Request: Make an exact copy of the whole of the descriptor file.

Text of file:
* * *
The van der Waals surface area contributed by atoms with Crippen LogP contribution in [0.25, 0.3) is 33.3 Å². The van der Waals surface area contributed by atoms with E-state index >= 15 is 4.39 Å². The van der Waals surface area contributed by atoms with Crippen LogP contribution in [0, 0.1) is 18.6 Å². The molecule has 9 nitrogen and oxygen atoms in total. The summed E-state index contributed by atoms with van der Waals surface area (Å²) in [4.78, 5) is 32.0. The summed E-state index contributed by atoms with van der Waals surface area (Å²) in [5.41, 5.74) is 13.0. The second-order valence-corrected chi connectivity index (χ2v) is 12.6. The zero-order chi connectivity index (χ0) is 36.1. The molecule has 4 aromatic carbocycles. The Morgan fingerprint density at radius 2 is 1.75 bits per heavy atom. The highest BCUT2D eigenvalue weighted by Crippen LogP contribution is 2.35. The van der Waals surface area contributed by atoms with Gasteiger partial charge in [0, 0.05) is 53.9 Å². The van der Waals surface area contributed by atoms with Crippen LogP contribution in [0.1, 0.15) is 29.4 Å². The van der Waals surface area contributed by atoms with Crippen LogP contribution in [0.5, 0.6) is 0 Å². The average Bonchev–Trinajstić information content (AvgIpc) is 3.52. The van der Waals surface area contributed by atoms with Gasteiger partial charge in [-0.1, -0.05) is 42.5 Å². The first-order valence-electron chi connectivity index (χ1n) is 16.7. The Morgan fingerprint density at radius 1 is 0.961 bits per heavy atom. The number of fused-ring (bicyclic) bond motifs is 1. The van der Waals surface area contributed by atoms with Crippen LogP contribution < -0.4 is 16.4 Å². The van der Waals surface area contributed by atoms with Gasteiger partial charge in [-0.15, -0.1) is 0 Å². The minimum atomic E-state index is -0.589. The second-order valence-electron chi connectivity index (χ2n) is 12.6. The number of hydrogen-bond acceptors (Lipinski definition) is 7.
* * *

The van der Waals surface area contributed by atoms with Crippen LogP contribution in [0.25, 0.3) is 33.3 Å². The van der Waals surface area contributed by atoms with E-state index >= 15 is 4.39 Å². The van der Waals surface area contributed by atoms with Crippen LogP contribution in [0, 0.1) is 18.6 Å². The molecule has 9 nitrogen and oxygen atoms in total. The summed E-state index contributed by atoms with van der Waals surface area (Å²) in [4.78, 5) is 32.0. The summed E-state index contributed by atoms with van der Waals surface area (Å²) in [5.41, 5.74) is 13.0. The second-order valence-corrected chi connectivity index (χ2v) is 12.6. The zero-order chi connectivity index (χ0) is 36.1. The molecule has 4 aromatic carbocycles. The Morgan fingerprint density at radius 2 is 1.75 bits per heavy atom. The highest BCUT2D eigenvalue weighted by Crippen LogP contribution is 2.35. The van der Waals surface area contributed by atoms with Gasteiger partial charge in [0, 0.05) is 53.9 Å². The van der Waals surface area contributed by atoms with Crippen LogP contribution in [0.1, 0.15) is 29.4 Å². The van der Waals surface area contributed by atoms with Crippen LogP contribution in [0.5, 0.6) is 0 Å². The average Bonchev–Trinajstić information content (AvgIpc) is 3.52. The van der Waals surface area contributed by atoms with Gasteiger partial charge in [-0.1, -0.05) is 42.5 Å². The first-order valence-electron chi connectivity index (χ1n) is 16.7. The Morgan fingerprint density at radius 1 is 0.961 bits per heavy atom. The number of fused-ring (bicyclic) bond motifs is 1. The van der Waals surface area contributed by atoms with Crippen LogP contribution < -0.4 is 16.4 Å². The van der Waals surface area contributed by atoms with Gasteiger partial charge in [-0.15, -0.1) is 0 Å². The minimum atomic E-state index is -0.589. The second-order valence-electron chi connectivity index (χ2n) is 12.6. The number of hydrogen-bond acceptors (Lipinski definition) is 7.